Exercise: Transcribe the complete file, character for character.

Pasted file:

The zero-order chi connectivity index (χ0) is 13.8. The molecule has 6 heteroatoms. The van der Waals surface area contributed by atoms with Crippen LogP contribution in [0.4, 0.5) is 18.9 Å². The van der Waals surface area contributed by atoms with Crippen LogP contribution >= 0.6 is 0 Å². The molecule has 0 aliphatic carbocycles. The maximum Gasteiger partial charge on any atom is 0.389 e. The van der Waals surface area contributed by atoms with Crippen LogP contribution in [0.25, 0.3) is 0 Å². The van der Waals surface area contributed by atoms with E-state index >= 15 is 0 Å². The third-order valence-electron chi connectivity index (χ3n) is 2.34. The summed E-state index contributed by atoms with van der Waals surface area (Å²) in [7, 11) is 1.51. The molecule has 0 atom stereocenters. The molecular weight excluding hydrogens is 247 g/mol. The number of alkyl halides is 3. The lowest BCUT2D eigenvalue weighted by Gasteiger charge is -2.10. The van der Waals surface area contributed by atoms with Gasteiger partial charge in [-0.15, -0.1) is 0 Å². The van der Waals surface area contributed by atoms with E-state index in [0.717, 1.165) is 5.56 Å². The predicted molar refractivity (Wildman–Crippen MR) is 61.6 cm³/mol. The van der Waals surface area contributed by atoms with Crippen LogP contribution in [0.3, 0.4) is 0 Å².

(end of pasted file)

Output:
The zero-order chi connectivity index (χ0) is 13.8. The molecule has 6 heteroatoms. The van der Waals surface area contributed by atoms with Crippen LogP contribution in [0.4, 0.5) is 18.9 Å². The van der Waals surface area contributed by atoms with Crippen LogP contribution >= 0.6 is 0 Å². The molecule has 0 aliphatic carbocycles. The maximum Gasteiger partial charge on any atom is 0.389 e. The van der Waals surface area contributed by atoms with Crippen LogP contribution in [0.25, 0.3) is 0 Å². The van der Waals surface area contributed by atoms with E-state index >= 15 is 0 Å². The third-order valence-electron chi connectivity index (χ3n) is 2.34. The summed E-state index contributed by atoms with van der Waals surface area (Å²) in [7, 11) is 1.51. The molecule has 0 atom stereocenters. The molecular weight excluding hydrogens is 247 g/mol. The number of alkyl halides is 3. The lowest BCUT2D eigenvalue weighted by Gasteiger charge is -2.10. The van der Waals surface area contributed by atoms with Gasteiger partial charge in [-0.15, -0.1) is 0 Å². The van der Waals surface area contributed by atoms with E-state index in [0.717, 1.165) is 5.56 Å². The predicted molar refractivity (Wildman–Crippen MR) is 61.6 cm³/mol. The van der Waals surface area contributed by atoms with Crippen LogP contribution in [0.3, 0.4) is 0 Å².